2.1. Australian Government announces measures to allow foreign insurers into insurance market (Australia)

The Australian Federal Government recently announced its intention to introduce measures aimed at increasing competition in the Australian general insurance market by allowing Australian consumers, through an Australian licensed broker, to purchase home and contents insurance from foreign insurers who are otherwise unregulated by the Australian Prudential Regulation Authority (APRA).

This move has been announced in response to recent, significant increases in the cost of premiums in disaster-prone areas, particularly in northern Queensland. These premium increases have effectively priced consumers out of the market for property insurance in these areas.

At present, insurers must be authorised by APRA to offer insurance for sale in Australia. One current exemption to this rule is where a licensed Australian broker has certified that insurance for a risk cannot “reasonably” be written with an authorised Australian insurer. The Government intends to broaden the definition of “reasonableness” to include instances where a foreign insurer is able to offer a “substantially” lower price than the premium offered by Australian insurers.

The legislation to implement these changes has yet to be introduced into Parliament. However, foreign insurers interested in entering or expanding their presence in Australia would be wise to keep abreast of these developments.

The Government media release regarding these proposed changes can be found here:http://www.financeminister.gov.au/media/2014/1023-initiatives.html.

2.2. Law firm brings appeal against High Court decision against insurer which settled with firm’s clients without the involvement of the firm (England and Wales)

We understand that Gavin Edmondson Solicitors (GES), a personal injury specialist firm based in the North-West, recently filed skeleton papers at the Court of Appeal in preparation for their appeal against a High Court judgment in August in their claim against Haven Insurance (Haven).

GES claimed that Haven acted unlawfully by denying the firm of costs by settling insurance claims with the firm’s clients without the involvement of the firm, and with the knowledge that the clients had instructed solicitors. The papers filed at the Court of Appeal reportedly also allege that Haven’s actions induced a breach of contract, and that it misused confidential information obtained through the Road Traffic Accident portal where the clients’ cases were lodged.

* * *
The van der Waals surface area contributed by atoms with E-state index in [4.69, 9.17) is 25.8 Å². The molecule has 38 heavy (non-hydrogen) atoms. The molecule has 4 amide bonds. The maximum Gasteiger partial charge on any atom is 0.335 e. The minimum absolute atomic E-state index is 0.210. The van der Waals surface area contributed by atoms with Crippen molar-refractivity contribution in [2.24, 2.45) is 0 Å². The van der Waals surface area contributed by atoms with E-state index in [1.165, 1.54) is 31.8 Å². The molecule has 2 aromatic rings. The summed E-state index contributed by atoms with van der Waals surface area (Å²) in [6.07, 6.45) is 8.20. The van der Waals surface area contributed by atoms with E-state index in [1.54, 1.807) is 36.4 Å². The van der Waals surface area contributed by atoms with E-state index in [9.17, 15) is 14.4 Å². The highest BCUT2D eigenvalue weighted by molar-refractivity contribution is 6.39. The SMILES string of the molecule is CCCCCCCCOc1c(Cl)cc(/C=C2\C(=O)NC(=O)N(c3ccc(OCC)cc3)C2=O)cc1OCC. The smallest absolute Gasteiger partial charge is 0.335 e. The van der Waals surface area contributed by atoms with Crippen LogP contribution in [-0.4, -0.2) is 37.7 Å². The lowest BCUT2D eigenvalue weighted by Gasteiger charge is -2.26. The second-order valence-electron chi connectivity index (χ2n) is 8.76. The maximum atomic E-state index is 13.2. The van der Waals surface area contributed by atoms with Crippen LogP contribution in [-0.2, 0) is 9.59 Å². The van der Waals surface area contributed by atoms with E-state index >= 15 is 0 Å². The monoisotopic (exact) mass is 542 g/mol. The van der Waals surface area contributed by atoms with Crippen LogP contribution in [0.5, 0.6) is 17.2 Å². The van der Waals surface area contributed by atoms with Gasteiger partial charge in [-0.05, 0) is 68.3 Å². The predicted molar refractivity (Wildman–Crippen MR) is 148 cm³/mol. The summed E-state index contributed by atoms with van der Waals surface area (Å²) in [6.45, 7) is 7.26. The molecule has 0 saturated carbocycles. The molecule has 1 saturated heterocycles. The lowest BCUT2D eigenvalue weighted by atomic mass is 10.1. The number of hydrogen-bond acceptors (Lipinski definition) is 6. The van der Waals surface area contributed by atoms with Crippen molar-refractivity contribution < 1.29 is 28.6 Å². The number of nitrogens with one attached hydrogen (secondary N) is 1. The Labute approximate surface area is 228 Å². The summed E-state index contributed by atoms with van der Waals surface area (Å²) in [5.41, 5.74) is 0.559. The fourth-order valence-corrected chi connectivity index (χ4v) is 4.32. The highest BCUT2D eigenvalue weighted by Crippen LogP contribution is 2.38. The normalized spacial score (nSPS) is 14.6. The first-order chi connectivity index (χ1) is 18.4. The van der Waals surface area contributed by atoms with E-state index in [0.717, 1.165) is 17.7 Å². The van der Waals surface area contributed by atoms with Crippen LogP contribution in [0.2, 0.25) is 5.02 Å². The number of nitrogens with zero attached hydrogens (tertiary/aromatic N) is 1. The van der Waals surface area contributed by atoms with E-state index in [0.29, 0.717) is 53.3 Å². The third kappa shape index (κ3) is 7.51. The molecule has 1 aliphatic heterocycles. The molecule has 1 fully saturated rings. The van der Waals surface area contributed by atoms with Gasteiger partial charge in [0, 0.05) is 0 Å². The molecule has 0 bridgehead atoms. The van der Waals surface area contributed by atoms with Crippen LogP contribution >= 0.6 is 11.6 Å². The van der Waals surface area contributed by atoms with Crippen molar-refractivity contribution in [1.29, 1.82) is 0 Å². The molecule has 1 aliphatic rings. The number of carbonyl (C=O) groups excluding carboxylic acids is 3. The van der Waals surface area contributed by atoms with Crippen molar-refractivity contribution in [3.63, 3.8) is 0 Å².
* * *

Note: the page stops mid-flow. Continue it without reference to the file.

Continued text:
In the High Court judgment the subject of the appeal, it was held that nothing prevented direct contact of GES’s clients by Haven, nor settlement between Haven and those clients. In that Judgment, HHJ Milwyn Jarman QC also ruled that Haven acted with explicit consent and for the administration of justice.

If GES’s appeal is successful, it is possible that hundreds of other claims between Haven and other personal injury firms could be reopened. A successful appeal could also provide scope for new claims by law firms who have encountered similar issues with other insurers.

2.3. FCA review finds that most intermediaries do not adequately manage bribery or corruption risk (UK)

The Financial Conduct Authority (FCA) has published a report on its thematic review of whether insurance intermediaries adequately manage bribery and corruption risk. The FCA’s conclusion was that most of the intermediaries it visited did not adequately manage this risk and that, for the majority, work was still in progress to implement appropriate risk management procedures.

As a result of the FCA’s review, two of the intermediaries that it visited have agreed to limit their business with certain introducers and clients until appropriate remedial work has been completed. However, it was not all bad news. The FCA did observe examples of good practice during its review, and intends to update its guidance on financial crime systems and controls to incorporate these examples of good practice.

The report which sets out the findings of the thematic review and the examples of good practice can be found here: http://www.fca.org.uk/your-fca/documents/thematic-reviews/tr14-17. The proposed changes that will be made to incorporate these examples of good practice into the guidance on financial crime systems and controls can be found here: http://www.fca.org.uk/news/guidance-consultations/gc14-07-proposed-guidance-on-financial-crime-systems-and-controls.